When the poorest cry out, is anyone listening?
Our latest research shows the shocking revelation that one in ten of our clients has no bed or mattress to sleep on. If this is the picture of problem debt now, what does a post pandemic UK look like?
This is the question we must ask following on from the Client report we’ve just published exploring the latest debt trends, as well as the difference CAP’s services made in 2019. The report is a cornerstone piece of research that our External Affairs team use to show industry and government the picture of poverty in the UK.
It’s a harsh reminder of the level of debt and poverty many of our clients are facing every day. The average income for new client households in 2019, after housing costs, was £12,579, meaning that 81% of CAP clients have an income lower than the national average, and almost half (48%) are living below the poverty line.
This level of low income meant that two thirds of CAP clients borrowed money in order to pay another bill or debt, and six in ten borrowed money in order to pay for food, clothes or other essentials. Living in debt also impacts health. Three in four of the people we help said debt negatively affected their health, with many seeking help from a GP for a debt related illness.
In light of the pandemic
Covid-19 (coronavirus) is being felt by everyone but the poorest are least able to weather the storm. As the global economy is set to suffer for years to come, household debts will continue to grow and we’re expecting to get even busier.
The hard-hitting picture painted by this report - which uses 2019 data - makes us very concerned for the future.
The good news
But let’s talk about some good news in all of this. In 2019, CAP helped 22,778 people to change their story. We celebrated with more than 2,000 households who became debt free, and walked many more along the road to a more hopeful and positive future.
We are so thankful to all of you who donated to our crisis appeal. Your donations mean that we can continue to run our emergency support line, which is providing hundreds of households with vital emergency food shops, fuel vouchers and phone top-ups.
Sarah Elson, who works in CAP’s Network Management team, is coordinating our response.
‘CAP has always operated an emergency aid fund for debt clients who are in desperate need of support with food and energy top-ups. However, now due to the coronavirus pandemic we are seeing clients being pushed harder than ever into difficult circumstances. This includes things like changes to employment, reduced working hours, people waiting for benefits or an increase in mental health difficulties.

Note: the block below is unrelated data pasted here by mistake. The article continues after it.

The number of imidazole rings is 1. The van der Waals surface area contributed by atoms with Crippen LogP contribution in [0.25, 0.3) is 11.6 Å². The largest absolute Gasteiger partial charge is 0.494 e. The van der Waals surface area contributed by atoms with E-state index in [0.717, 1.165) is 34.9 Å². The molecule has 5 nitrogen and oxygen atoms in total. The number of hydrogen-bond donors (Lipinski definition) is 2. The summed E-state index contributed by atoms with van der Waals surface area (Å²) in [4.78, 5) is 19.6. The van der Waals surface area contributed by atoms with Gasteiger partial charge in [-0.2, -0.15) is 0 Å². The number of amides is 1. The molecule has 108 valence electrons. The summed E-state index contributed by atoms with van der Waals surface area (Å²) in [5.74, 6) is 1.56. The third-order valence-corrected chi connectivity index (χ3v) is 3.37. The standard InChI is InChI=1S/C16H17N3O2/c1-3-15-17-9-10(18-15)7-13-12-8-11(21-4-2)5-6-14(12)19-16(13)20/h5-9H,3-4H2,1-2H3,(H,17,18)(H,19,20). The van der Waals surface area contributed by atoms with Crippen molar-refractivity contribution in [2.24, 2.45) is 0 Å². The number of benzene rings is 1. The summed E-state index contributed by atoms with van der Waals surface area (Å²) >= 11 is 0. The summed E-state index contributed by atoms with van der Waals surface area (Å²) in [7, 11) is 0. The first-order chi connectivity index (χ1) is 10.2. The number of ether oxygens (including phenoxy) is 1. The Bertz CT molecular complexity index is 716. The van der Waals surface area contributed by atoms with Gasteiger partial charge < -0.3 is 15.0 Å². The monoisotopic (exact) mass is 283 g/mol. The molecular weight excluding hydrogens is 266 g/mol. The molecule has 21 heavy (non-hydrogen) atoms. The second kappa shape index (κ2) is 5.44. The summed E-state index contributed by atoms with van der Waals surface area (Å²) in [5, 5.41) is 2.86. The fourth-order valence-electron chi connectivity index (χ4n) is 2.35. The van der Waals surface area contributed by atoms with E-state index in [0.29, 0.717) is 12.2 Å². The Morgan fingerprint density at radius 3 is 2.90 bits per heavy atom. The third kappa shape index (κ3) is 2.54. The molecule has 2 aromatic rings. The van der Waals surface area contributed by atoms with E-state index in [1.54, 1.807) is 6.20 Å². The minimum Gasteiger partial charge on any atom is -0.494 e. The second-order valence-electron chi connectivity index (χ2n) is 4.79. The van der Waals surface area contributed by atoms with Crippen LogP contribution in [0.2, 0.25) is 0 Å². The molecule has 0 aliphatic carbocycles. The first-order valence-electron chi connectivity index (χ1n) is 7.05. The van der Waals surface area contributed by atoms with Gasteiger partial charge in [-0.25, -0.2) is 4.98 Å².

When lockdown began, CAP decided to offer support to a wider range of people and develop what it was supporting people with. The emergency aid line now helps by providing food shops, fuel vouchers and phone top-ups. By having three different options for aid, we've been able to address material needs for food and power, as well as allowing people to stay connected to family and vital support services.
Our partner churches have stepped up to meet the needs of their communities in so many ways. In the last four weeks, CAP has been able to support them by providing aid for more than 150 CAP clients. This support helps frontline staff to build relationships with their clients and group services members, and provides a lifeline for many during an especially difficult and uncertain time.’
We cannot take our foot off the pedal right now.
The financial impacts of coronavirus are going to be long lasting and, for thousands, this pandemic will be the tipping point into financial crisis. We need to respond now to make sure CAP can be there for them when they call us.
Will you give today and bring hope to someone plunged into financial darkness by the coronavirus pandemic?